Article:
Tuesdays with Story
November 26, 2015
Who’s up next . . .
December 1: Lisa McDougal (chapter 44-45, Tebow Family Secret), Cindi Dyke (chapter, North Road), Kashmira Sheth & Amit Trivedi (chapter, novel), Judith McNeil (???), Millie Mader (poem), and Bob Kralapp (short story, part 3, “Letters”).
* First-and-third meets at Alicia Ashman Branch Library.
* Second-and-fourth meets at The Chocolaterian Cafe.
December 15: Lisa McDougal (chapter, Tebow Family Secret), Pat Edwards (???), Cindi Dyke (chapter, North Road), Kashmira Sheth & Amit Trivedi (chapter, novel), Bob Kralapp (???), and Jerry Peterson (short story, “The Three Kings of Kansas”).
* First-and-third meets at Alicia Ashman Branch Library.
Christmas gifts for writers . . .
This from Sandra Beckwith of Build Book Buzz.com:
With Black Friday in the U.S. almost here, it’s time to think about creating your own gift wish list for this holiday season.
Wouldn’t you love to receive a gift that represents one of the biggest loves of your life – writing books? How cool would it be to have a gift that acknowledges all of the hard work that goes into becoming an author?
Now’s your chance. I’ve scoured the Internet to find the best gifts for authors so I could compile this year’s article featuring 29 outstanding and affordable gifts for authors. It took me hours to come up with this list, and even then, I had to force myself to stop as I kept uncovering more products I know you would love!
So… whether you want to print this article, circle your favorites, and leave it on the table for your Santa to see or whether you want to buy something on this list for an author on your list, let the shopping begin! You won’t want to miss this week’s article: 29 awesome gifts for author
Interesting articles from Poets and Writers Magazine
Against Pandering, Interactive Fiction, and More
DAILY NEWS Online Only, posted 11.24.15
Every day Poets & Writers Magazine scans the headlines—from publishing reports to academic announcements to literary dispatches—for all the news that creative writers need to know. Here are today’s stories:
“I have been writing to impress old white men. Countless decisions I’ve made about what to write and how to write it have been in acquiescence to the opinions of the white male literati. Not only acquiescence but a beseeching, approval seeking, people pleasing.” At Tin House, fiction writer Claire Vaye Watkins argues against writing that panders to a white male audience and for writing stories that refuse categorization. “Let us, each of us, write things that are uncategorizable, rather than something that panders to and condones and codifies those categories.”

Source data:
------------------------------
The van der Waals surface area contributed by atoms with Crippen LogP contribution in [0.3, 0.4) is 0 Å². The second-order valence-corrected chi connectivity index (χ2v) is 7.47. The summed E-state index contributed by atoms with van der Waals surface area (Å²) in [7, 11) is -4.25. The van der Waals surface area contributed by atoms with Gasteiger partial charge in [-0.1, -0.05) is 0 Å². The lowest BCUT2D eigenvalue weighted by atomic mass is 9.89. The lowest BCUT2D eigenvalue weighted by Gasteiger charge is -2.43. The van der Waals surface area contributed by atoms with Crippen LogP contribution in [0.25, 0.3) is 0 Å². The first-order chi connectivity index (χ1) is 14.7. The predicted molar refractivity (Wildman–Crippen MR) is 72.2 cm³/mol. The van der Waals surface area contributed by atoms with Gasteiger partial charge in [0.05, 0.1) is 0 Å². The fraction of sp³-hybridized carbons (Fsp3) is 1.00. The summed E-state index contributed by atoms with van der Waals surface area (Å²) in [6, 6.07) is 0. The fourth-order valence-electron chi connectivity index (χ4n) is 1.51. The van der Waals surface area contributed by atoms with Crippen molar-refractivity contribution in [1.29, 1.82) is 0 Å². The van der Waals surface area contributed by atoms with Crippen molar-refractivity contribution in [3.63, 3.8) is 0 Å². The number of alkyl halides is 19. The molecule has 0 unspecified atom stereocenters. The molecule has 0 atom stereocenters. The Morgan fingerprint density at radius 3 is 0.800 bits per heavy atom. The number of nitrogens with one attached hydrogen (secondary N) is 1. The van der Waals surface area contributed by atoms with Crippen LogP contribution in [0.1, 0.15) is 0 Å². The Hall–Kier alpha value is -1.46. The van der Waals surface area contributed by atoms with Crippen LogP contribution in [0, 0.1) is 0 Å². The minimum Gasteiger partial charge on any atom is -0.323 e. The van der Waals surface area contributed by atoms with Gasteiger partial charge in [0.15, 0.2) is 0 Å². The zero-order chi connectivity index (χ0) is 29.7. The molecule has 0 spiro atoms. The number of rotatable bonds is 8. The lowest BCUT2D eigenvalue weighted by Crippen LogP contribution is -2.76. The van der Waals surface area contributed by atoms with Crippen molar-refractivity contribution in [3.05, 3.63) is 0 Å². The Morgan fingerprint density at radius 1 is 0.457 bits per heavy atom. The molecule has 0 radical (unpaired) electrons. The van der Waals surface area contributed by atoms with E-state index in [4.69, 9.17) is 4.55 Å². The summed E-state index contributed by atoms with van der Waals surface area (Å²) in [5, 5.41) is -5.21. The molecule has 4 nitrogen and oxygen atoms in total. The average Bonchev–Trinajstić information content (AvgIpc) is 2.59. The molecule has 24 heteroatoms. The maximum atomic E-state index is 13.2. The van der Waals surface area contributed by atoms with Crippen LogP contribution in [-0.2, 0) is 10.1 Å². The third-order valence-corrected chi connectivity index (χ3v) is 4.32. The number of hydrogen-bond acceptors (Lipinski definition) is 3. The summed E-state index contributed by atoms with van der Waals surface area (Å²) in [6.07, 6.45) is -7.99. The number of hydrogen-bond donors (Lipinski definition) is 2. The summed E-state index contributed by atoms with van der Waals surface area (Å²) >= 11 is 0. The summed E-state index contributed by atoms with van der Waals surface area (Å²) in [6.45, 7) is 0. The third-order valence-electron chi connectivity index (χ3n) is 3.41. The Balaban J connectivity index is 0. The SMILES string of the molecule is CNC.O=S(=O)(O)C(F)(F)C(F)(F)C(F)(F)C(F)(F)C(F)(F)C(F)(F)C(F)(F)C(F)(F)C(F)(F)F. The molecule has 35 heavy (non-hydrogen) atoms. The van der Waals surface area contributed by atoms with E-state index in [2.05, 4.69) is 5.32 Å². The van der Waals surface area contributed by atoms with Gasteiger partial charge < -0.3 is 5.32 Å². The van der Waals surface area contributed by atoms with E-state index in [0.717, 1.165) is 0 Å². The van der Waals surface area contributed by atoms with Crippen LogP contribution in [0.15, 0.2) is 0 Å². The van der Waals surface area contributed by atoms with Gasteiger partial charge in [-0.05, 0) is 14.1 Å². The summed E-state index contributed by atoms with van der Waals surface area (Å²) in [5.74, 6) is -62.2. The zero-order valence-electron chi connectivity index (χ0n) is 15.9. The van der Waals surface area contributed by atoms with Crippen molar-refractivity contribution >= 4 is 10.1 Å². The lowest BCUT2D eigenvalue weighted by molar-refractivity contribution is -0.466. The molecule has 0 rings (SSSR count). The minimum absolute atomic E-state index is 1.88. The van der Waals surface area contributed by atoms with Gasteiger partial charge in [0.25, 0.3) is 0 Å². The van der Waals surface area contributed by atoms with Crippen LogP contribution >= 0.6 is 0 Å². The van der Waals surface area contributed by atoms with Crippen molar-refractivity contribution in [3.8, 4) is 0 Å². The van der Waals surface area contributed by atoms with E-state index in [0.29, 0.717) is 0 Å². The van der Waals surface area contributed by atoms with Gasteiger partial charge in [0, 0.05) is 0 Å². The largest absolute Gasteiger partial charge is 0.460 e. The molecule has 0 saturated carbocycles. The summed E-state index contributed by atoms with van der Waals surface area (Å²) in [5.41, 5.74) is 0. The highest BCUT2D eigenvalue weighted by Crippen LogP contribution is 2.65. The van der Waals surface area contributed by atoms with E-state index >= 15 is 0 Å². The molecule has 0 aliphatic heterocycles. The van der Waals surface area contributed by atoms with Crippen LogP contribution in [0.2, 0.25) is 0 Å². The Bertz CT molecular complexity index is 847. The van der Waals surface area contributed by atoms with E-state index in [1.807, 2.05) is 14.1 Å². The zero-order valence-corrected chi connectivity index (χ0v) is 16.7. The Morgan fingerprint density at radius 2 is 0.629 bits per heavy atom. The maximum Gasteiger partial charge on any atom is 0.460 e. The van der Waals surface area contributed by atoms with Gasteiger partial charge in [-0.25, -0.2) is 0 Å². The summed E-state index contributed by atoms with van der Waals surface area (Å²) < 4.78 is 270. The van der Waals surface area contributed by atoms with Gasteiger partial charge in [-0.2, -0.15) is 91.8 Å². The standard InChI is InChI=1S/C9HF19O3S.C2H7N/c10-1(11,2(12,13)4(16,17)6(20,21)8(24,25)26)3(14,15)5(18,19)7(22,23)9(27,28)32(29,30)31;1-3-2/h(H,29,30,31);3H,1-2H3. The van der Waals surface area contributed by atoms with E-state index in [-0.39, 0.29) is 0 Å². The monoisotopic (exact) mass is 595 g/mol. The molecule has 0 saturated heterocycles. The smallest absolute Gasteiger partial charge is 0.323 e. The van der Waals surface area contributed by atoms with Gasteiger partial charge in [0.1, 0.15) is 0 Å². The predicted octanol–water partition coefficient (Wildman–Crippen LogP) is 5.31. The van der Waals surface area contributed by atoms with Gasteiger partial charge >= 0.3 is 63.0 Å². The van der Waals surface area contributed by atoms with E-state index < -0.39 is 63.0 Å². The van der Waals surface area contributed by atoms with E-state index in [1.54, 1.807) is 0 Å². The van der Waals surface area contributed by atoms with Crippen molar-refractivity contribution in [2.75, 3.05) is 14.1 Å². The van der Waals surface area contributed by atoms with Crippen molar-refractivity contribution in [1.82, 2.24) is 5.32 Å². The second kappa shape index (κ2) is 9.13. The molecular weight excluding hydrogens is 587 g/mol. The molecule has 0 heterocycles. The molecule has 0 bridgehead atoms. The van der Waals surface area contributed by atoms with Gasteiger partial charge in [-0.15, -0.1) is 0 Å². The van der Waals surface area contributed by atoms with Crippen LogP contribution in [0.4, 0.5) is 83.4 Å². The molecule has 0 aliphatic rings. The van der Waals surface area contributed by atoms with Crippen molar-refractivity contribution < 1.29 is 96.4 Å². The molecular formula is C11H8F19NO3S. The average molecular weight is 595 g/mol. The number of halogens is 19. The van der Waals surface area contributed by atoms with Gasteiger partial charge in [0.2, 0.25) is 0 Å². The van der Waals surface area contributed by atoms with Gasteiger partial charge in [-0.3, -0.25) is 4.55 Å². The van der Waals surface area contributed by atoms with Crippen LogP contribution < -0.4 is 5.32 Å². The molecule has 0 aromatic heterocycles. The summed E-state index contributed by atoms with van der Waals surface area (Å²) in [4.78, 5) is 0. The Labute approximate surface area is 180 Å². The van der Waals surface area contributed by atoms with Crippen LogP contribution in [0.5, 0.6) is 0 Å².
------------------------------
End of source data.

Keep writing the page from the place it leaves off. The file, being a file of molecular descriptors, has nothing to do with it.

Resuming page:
From novels with accompanying apps to interactive sites that upload novels in progress, theEconomist takes a look at the future of interactive fiction.
Last week, a court in Saudi Arabia ordered the execution of Palestinian artist and poet Ashraf Fayadh for renouncing Islam. The Guardian reports that Fayadh is a “key member of the British-Saudi art organization Edge of Arabia.” The court order was said to have been prompted by his 2008 poetry collection, Instructions Within, which Fayadh said was “just about me being [a] Palestinian refugee…about cultural and philosophical issues. But the religious extremists explained it as destructive ideas against God.” Fayadh has thirty days for an appeal.
Following the recent attacks in Paris, writer and critic Luc Sante discusses his new book about the city’s radical tradition, The Other Paris, and what the effect of terrorism might have on the country. “I wanted to tell the story of what Louis Chevalier calls the ‘working and dangerous classes.’ Those are my people—my forebears on both sides all the way back, Belgian in my case but with many cultural points of similarity—and it also happens to be the aspect of Parisian life that American readers know the least about.”
The Believer features an interview with filmmaker, performance artist, and author Miranda July. July’s debut novel, The First Bad Man, was released this past year.
“The past appears overcrowded with public intellectuals, while in the present they seem scarce.” At the New York Times, writers Alice Gregory and Pankaj Mishra debate the fate of the public intellectual in the current “age of specialization.”
Alaskan Native poet Joan Naviyuk Kane talks to PBS NewsHour about how writing poetry in her Native Inupiaq language is a tool “against the misconceptions that exist about Native people in the U.S.—those that do not account for the reality of diverse, thriving Native cultures.”
Audiobooks.com Debuts Self-Publishing Tool
By Dianna Dilworth on Nov. 19, 2015 – 2:40 PM
Audiobooks.com is getting into the self-publishing business.
Aiming to be what Smashwords is to audiobooks, the site has created a audiobook distribution service called ‘Author’s Republic’ which will allow self-published authors to sell sell audiobooks through more than a dozen distributors and retailers.
Author’s Republic will submit titles to Audiobooks.com, Audible, iTunes, Amazon, Barnes & Noble, Scribd, Downpour, and tunein, as well as library providers such as Findaway and Overdrive. Most of these platforms will pay authors an average of 35 percent royalty on what their titles are sold for. iTunes and Amazon will pay a 25 percent royalty.
“With the explosion in self-publishing and the simultaneous growth in the audiobook industry, getting the right tools in place will help both industries grow together,” stated Sanjay Singhal, Audiobooks.com CEO. “ACX is doing some great work, but there are a lot of issues there that our service was built to address.”